[0019] Eventually, the magnitude of the I load waveform 80 begins to decrease. Correspondingly, the Iout 3 waveform 86 begins to decrease. At time t3, the Iout 3 waveform 86 reaches the minimum current value of the third voltage regulator 16. The UC 3 waveform 98 accordingly transitions to a logic high value indicating the presence of an under current condition in the third voltage regulator 16. This under current indication causes the enable 3 waveform 90 to transition to a logic low value, thus disabling the third voltage regulator 16. The Iout 2 waveform 84 then begins to decrease. At time t4, the Iout 2 waveform 84 reaches the minimum current value of the second voltage regulator 14 and the UC 2 waveform 96 accordingly transitions to a logic high value indicating the presence of an under current condition in the second voltage regulator 14. This under current indication causes the enable 2 waveform 88 to transition to a logic low value, thus disabling the second voltage regulator 14. As shown by the Iq total waveform 106, the overall quiescent current of the voltage regulator system 10 roughly follows the load current (I load 80) of the system 10. Therefore, when the driven device 26 is drawing low currents, a relatively small quiescent current is being generated within the system 10. As described previously, this can result in a significant power savings, particularly in applications where low current operation is common. It should be noted that the OC 1 waveform 92 of FIG. 3 will only have an effect on the system 10 when the waveform 92 transitions from an inactive level to an active level (e.g., as at time t1). Similarly, the UC 2 waveform 96 of FIG. 3 will only have an effect on the system 10 when the waveform 96 transitions from an inactive level to an active level (e.g., as at time t4). This also applies to the OC 2 waveform 94 and the UC 3 waveform 98.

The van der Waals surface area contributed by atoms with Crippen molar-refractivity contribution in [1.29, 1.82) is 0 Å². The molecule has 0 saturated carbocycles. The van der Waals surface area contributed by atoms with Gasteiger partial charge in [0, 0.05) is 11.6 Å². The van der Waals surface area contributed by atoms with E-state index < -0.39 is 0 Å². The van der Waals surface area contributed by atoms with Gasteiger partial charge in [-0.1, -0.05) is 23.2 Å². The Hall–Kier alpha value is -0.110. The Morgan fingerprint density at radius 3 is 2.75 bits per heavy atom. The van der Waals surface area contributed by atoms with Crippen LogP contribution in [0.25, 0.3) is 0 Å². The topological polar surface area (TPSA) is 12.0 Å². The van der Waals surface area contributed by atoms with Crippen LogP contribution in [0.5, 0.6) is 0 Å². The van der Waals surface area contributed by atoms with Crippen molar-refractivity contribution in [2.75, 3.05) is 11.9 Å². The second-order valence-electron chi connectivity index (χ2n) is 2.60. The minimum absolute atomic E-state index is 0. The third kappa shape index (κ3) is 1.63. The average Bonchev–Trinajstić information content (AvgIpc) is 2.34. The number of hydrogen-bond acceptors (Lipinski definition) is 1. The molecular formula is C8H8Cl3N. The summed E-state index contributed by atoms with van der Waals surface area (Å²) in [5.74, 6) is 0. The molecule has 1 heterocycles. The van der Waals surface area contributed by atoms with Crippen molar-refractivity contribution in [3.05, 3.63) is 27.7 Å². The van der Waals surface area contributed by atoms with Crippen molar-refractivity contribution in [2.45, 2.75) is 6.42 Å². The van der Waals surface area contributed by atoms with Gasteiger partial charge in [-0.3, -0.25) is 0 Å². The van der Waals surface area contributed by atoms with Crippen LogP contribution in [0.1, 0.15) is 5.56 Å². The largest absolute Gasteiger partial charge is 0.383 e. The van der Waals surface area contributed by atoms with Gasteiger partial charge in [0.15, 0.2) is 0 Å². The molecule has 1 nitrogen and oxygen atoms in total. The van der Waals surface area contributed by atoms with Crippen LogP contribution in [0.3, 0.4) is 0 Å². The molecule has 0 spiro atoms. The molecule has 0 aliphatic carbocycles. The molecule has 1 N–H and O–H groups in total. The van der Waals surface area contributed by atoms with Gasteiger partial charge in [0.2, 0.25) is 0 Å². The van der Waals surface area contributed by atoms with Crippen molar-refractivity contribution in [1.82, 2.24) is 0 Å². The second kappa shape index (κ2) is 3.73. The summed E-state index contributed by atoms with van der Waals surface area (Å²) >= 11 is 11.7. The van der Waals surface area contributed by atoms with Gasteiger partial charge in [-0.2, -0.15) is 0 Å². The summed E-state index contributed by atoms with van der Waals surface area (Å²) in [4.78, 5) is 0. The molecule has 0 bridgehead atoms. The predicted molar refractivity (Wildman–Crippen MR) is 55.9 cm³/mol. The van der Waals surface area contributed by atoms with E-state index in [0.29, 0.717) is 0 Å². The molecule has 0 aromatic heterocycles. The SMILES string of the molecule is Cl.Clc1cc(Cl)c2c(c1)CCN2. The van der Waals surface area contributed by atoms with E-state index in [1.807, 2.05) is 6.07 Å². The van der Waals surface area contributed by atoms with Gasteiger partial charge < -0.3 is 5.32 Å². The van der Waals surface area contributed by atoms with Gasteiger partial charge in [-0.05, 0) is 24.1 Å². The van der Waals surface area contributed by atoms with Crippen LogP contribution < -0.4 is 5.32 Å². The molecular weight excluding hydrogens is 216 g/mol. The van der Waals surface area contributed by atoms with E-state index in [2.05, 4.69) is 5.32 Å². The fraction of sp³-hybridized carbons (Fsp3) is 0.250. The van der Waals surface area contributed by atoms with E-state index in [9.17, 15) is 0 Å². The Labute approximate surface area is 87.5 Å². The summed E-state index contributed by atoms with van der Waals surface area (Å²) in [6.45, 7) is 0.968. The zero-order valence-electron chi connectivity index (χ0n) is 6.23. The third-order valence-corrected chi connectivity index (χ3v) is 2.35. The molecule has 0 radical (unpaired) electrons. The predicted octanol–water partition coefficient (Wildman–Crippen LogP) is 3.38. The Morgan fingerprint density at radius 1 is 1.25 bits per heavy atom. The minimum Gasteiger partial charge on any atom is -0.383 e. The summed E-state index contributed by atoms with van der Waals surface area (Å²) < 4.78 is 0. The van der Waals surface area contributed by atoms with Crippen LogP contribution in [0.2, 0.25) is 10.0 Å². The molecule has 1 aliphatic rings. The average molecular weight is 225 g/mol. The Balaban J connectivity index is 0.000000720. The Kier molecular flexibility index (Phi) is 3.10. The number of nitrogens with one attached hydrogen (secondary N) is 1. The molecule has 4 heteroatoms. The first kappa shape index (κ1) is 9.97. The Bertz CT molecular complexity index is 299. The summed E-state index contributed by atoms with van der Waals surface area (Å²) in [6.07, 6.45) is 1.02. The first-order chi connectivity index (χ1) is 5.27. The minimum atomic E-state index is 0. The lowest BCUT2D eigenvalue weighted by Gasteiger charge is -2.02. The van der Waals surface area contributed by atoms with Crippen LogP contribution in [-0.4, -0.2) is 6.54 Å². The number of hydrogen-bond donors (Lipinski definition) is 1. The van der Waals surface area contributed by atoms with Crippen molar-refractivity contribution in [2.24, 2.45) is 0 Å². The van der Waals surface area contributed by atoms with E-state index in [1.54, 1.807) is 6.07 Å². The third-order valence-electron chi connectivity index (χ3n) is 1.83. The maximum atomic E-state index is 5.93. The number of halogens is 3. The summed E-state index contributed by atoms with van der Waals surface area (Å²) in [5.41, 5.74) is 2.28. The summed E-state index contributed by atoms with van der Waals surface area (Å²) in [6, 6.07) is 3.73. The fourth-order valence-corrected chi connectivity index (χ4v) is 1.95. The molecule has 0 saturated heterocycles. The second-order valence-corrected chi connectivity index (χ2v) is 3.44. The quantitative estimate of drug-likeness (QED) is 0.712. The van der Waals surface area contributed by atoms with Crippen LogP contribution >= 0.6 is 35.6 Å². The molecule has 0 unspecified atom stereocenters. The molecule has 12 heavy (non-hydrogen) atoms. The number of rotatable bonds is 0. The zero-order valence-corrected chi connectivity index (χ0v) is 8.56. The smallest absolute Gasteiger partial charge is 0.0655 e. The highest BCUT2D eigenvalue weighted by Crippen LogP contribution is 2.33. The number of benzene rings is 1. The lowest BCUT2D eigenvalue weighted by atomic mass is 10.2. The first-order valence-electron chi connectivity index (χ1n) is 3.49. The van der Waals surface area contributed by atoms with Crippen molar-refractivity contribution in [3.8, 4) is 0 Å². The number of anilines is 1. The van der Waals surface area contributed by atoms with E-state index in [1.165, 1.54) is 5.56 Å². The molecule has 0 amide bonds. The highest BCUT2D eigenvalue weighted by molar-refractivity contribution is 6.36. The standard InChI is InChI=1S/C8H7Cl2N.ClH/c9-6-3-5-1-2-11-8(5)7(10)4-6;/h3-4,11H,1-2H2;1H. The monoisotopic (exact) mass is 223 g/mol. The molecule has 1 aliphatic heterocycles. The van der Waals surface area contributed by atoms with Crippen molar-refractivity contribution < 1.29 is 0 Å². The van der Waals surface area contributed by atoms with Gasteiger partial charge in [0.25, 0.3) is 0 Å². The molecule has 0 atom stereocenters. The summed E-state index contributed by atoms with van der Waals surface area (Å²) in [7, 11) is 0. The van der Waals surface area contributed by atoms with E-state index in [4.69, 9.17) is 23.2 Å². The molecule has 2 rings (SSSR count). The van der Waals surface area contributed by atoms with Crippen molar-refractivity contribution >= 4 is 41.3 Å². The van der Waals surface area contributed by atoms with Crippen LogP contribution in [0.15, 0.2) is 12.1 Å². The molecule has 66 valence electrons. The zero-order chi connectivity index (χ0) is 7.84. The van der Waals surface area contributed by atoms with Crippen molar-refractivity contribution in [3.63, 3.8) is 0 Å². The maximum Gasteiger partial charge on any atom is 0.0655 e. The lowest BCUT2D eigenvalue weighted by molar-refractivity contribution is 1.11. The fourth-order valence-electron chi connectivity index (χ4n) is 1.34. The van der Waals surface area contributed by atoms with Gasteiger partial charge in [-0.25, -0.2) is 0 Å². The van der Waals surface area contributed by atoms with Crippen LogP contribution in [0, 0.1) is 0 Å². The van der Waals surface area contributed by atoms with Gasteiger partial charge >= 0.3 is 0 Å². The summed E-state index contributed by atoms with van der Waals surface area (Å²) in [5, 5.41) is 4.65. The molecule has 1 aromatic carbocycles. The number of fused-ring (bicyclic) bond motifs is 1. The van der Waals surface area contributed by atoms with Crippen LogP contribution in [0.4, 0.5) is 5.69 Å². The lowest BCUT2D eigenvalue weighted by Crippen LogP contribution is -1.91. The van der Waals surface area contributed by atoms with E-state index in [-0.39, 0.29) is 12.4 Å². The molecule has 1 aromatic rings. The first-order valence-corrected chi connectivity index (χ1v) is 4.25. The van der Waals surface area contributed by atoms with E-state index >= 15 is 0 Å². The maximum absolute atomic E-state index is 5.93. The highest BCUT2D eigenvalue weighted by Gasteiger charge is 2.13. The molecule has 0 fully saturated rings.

[0020] As discussed previously, in one possible application, the inventive principles are used to provide power to a device having a number of different operating modes that each draw a different current level. For example, the voltage regulator system 10 of FIG. 1 can be used to power a handheld communicator unit having a sleep mode that draws a maximum current of 500 microamps (μA), a communicate mode that draws a maximum current of 500 milliamps (mA), and an operate mode that draws a maximum current of 5 amps (A). Accordingly, the maximum current levels of the first, second, and third regulators 12, 14, 16 can be selected based upon the maximum currents associated with the different operational modes of the communicator. For example, in one approach, the maximum current levels of the regulators 12, 14, 16 are selected to be the same as or slightly higher than the maximum currents associated with the respective operational modes. Thus, the maximum current of the first voltage regulator 12 might be 500 μA, the maximum current of the second voltage regulator 14 might be 500 mA, and the maximum current of the third voltage regulator 16 might be 5 A. Based on these maximum current values, possible “enabled” quiescent currents for the three regulators 12, 14, 16 could be 15 μA, 2 mA, and 20 mA, respectively. Possible “disabled” quiescent currents could be 1 μA, 5 μA, and 20 μA, respectively. Therefore, during sleep mode, only the first voltage regulator 12 will be enabled and the total quiescent current of the system 10 will be the sum of 15 μA, 5 μA, and 20 μA, or 40 μA. During communicate mode, the first and second voltage regulators 12, 14 will be enabled and the total quiescent current of the system 10 will be the sum of 15 μA, 2 mA, and 20 μA, or 2.035 mA. During operate mode, all of the voltage regulators 12, 14, 16 will be enabled and the total quiescent current of the system 10 will be the sum of 15 μA, 2 mA, and 20 mA, or approximately 22 mA. In a similar implementation, the system 10 can be used to provide power to a universal serial bus (USB) having a sleep mode, an enumerate mode, and an operate mode. As will be apparent to a person of ordinary skill in the art, a wide variety of different devices and systems can be powered using the principles of the present invention.